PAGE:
There are actions which we citizens could take directly, or which we could campaign and organise for. These changes could happen tomorrow if this country was really serious about tackling the inequities built into the way housing and land markets work: a big ‘if’, as the current situation suits more people than not.

To catch the mood of the moment, here are some self-interests we need to tackle (as illustrated in my first blog) and which need to become properly accountable to the public interest.

EXPERTS

…in the conduct of viability appraisals in planning to ensure that public policy delivers the amount of affordable housing that has been democratically decided. To ensure this is achieved, I propose the following:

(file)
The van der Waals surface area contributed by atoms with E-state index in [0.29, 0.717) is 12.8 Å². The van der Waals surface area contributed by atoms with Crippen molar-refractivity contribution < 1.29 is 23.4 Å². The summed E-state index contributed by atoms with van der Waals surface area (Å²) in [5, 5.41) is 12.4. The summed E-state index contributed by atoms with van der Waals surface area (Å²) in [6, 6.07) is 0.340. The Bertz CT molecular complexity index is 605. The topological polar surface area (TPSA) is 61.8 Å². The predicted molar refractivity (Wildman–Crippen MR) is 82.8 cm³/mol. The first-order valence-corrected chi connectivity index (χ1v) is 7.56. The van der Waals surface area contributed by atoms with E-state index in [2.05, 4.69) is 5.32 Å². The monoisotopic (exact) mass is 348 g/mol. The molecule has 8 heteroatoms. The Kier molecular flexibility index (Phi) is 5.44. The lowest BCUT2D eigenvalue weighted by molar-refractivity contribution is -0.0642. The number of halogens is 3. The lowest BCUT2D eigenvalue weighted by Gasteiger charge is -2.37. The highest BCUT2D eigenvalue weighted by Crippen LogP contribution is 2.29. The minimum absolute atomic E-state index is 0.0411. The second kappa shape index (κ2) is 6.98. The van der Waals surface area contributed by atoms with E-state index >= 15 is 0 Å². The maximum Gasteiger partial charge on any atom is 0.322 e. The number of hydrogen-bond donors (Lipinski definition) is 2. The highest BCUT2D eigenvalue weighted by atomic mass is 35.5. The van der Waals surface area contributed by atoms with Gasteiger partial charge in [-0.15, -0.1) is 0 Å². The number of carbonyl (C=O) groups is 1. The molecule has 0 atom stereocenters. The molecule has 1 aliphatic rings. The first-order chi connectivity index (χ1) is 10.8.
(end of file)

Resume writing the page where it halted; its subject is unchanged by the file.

- Registered Appraisers…to carry out a viability appraisal for a planning application, you must be a chartered surveyor or town planner and then be a registered appraiser. Valuers have to be registered specifically to carry out valuation work. Appraisals serve a very similar function.

- Public Interest Declarations…Registered Appraisers would have to declare that the information provided to local planning authorities is an honest and true reflection of costs and values, and the same information as provided to investors in the project. Islington Council already requires this. The Registered Appraiser should also declare that they have used their best endeavours to meet the objectives of all public policy relating to the development.